Arianna Gómez: Understanding Aging

Arianna's Work on Genetic Factors in Osteoporosis

It was at a middle school science fair where Arianna Gómez became interested in science. Compared to her peers, she had a passion for searching for answers and crafting presentations for her findings. By the time she entered college, her family had encouraged her interests and passion, and their support led Arianna to go into biomedical research.

“I’m adopted, and my adopted father had a genetic condition; that’s why I was interested and wanted to help people like him,” Arianna says.

During her undergraduate years, she participated in a program that funded her research. Having never heard of Ph.D. programs before college, she was unsure of what to look for or which factors to consider. Amidst the uncertainty, a professor provided clarity. He pointed her towards the UW, citing its reputation and program quality. This advice, coupled with her own research into the program and department, convinced Arianna that the UW was the right choice.

Arianna received her Ph.D. in Molecular Medicine and Mechanisms of Disease (M3D) in March 2022 and is now a post-doctoral fellow at the UW Department of Orthopaedics and Sports Medicine and is affiliated with the Institute for Stem Cell and Regenerative Medicine (ISCRM).


Arianna at her hooding ceremony.
Arianna at her Ph.D. hooding ceremony. From L to R, William Mahoney, Steve Berard, Anthony Salazar, Arianna Gomez, Todd Sperry, Carolyn Jackson

Her current research focuses on understanding how genetic changes affect skeletal structures with aging. The broad goal of her lab is to understand how these genetic factors contribute to osteoporosis and other orthopedic conditions. Her specific interest lies in understanding how cellular-level factors of aging affect bone health and contribute to the development of osteoporosis.

Ultimately, Arianna aims to identify new targets for therapies and better understand individual risk factors for these conditions with a goal to help people live longer, healthier lives.

“As we age, our bodies become more unique and develop different sets of disease, which require personalized treatment,” Arianna says.

Arianna’s research is not only academically significant but also has practical implications, especially given the increasing aging population. Her work may contribute to more personalized and effective treatments for age-related conditions. Arianna’s involvement in the T32 aging program at the UW has further shaped her perspective on aging research and how she wants to conduct her future studies in this field.

Although she enjoyed her research at the UW, Arianna struggled with her move from San Diego to Seattle. “I was coming from an institute that had a much larger Hispanic community and warmer weather to Seattle where there is not as much diversity and colder weather,” Arianna says. She describes her first year at UW as feeling lost and not finding her own sense of community.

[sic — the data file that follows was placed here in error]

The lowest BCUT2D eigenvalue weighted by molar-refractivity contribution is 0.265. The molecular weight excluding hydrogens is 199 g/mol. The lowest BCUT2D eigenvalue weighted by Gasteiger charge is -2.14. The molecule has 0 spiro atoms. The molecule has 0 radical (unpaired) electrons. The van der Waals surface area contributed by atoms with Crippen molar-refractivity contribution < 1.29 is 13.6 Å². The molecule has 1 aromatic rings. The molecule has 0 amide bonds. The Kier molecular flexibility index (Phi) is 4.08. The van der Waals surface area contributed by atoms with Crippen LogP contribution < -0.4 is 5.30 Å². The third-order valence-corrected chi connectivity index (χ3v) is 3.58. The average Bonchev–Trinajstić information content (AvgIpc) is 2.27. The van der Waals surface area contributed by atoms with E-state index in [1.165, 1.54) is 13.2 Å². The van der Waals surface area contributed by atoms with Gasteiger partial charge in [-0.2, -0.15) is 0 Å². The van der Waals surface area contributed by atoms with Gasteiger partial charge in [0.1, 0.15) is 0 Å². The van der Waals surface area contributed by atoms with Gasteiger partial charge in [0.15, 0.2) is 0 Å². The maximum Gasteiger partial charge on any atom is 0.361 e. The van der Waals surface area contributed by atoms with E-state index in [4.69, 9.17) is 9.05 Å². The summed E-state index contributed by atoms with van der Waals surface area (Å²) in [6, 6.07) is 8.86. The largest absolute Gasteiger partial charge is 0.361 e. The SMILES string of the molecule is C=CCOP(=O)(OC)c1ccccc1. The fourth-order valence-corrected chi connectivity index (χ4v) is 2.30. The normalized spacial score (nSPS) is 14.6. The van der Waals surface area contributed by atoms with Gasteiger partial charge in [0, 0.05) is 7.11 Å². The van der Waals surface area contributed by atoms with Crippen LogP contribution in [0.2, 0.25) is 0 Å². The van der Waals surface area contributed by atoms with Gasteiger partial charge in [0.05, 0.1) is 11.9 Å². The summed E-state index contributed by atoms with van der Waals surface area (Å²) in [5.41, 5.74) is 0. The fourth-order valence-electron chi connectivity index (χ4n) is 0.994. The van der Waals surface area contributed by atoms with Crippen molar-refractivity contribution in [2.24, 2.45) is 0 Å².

Her urge for connection drove her to the Society for the Advancement of Chicanos/Hispanics and Native Americans in Science (SACNAS), where she was able to meet other Latinx students in STEM. Through her friends at SACNAS, she connected with the Office of Graduate Students Equity and Excellence (GSEE). Despite receiving an award from GSEE in her first year, Arianna hadn’t been actively involved until then, a decision she came to regret.

As she became more involved in SACNAS and GSEE, Arianna not only made friends but took on leadership roles. Through GSEE, she was part of Outreaching Grads (OG’s) and worked on recruiting diverse talent to the UW community, speaking on panels about being a woman of color despite the lack of representation.


Arianna with her writing group friends standing on a dock overlooking the water.
Arianna with some of her writing group friends. From L to R, Arianna Gomez, Natalie Gasca, Juandalyn Burke, Antonio Olivas-Martinez

These organizations not only provided her with a sense of belonging but also served as platforms for her to make a tangible impact. Through her involvement, she took on leadership roles, organized events and advocated for underrepresented students in STEM, actively working to create the more inclusive and diverse academic environment she sought when she first arrived.

Over time, Arianna found the support and sense of belonging she had been seeking at the UW, enriching her academic journey and personal growth.

To incoming graduate students, Arianna says to seek resources and make sure you find people to advocate for you. “Also picture yourself living there. It took me 6 years to get used to the cold, and it’s only gotten colder in the winter,” Arianna says.

But most importantly, Arianna advises current graduate students to find community whether that be with friends, a writing group or people outside your department.

“Graduate school is hard, but having people outside my department to talk with and even gain different perspectives helps take the stress away,” Arianna says.


By: Tatiana Rodriguez, UW Graduate School

Published on June 3, 2024